Ahem!, you would cry, but the pizza available all around us, does not even remotely looks like that; isn’t it, well blame it on home delivery, fast food joints and great America in equal measure. As a result, the base started getting thicker (“Pan Pizza”), the base is smothered with all sorts of toppings and finally it is weighed down by  humungous and copious quantities of cheeses of questionable origin and quality. The net effect is that its heavy on the stomach, full of undesired calories.

The Pizza in its purest form is simple and minimalistic. It has a great thin crust coated with freshly made tomato sauce, topped with meat, or seafood helpings, small vegetables, mushrooms, basil leaves, fresh oregano, best mozzarella and a good drizzle of olive oil and freshly baked in wood fired oven ( wood fired aroma can never ever replace electric or charcoal oven).

Where the heck you get these sort of Pizza in India? Well, the answer is quite simple and straightforward. There are only 2 great places to have the authentic Italian Pizza with the 3rd place at a kissing distance. Yes, thats it; only 3 places. No room for discussion even.

Celini, at Grand Hyatt, Kalina, Mumbai offers the best Pizza that one can get in India. They are thin, light and made just the right way. Try a veggy Pizza, its great or the one with thin shavings of Parma Ham and porcini mushrooms or the one with shrimps thrown all over. All are great, just great. So if you stay in Mumbai or planning to visit Mumbai, love Pizza, Celini is the place to go. Its expensive, but well, the visit would be well worth. Its so light that even after eating a whole pizza ( yes, i whole pizza), you will not feel heavy and might find an excuse for an extra slice.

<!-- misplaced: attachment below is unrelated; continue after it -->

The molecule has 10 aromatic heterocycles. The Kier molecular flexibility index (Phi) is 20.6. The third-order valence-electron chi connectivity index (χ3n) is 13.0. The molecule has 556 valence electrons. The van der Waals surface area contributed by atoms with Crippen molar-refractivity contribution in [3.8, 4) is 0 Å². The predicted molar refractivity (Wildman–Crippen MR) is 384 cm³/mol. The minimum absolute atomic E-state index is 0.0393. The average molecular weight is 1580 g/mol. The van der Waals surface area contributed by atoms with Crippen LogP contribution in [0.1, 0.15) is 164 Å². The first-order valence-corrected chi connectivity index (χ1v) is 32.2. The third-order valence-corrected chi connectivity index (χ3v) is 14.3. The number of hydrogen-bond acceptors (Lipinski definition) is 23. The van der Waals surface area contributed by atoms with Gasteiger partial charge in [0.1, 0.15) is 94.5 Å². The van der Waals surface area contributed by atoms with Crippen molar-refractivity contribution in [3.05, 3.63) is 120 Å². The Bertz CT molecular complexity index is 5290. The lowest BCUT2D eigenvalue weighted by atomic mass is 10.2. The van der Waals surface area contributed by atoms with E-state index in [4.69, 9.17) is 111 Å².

Olive Bar and Kitchen at Mehrauli, Delhi comes a close second. Its right next to Qutub Minar, the setting is leisurely white, great ambience; has indoors and outdoors and the Pizza is a “smasher”. Try the Parma Ham, rocket and Parmesan Pizza or the the spinach, sun dried tomatoes, corn, Parmesan.One can easily polish off a Pizza alone.Drizzle olive oil liberally, and mama mia, this is the place to be.

Diva, N Block ,Greater Kailash, New Delhi is the 3rd one trying to close the gap with the Olive. Thats it.

Simple, yes only 3 places in India to relish a great Pizza.

To test how the world tour of Pizza has horribly gone bad, look around at Milan airport, Italy. At its domestic departure terminal, you will get thin crusty Pizza with great toppings and olive oil drizzlings and at International departure, a horrendous Pan Pizza with obscenely high quantity of cheese and meaty toppings.

Need I say more!!

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Japanese Cuisine : Sushi and more

Most of us get overwhelmed and confused whenever we visit a Japanese restaurant as the first image that hits us is that of “Sushi” and “ raw fish”. For most of us, Japanese cuisine starts and ends with Sushi with an occasional Tempura or Yakitori thrown in.

Sashimi : raw seafood

Relax, help is at hand. I will take you thru some excellent Japanese dishes in a simple manner and try to correlate them with Indian flavours so that you are at ease. Walk confidently, order with ease and enjoy. We will also run thru average, good and great Japanese joints in India. Please see that I will write about only the ones that I have visited and there could be many more which maybe better. Atleast you will have a list to start with!

Sushi :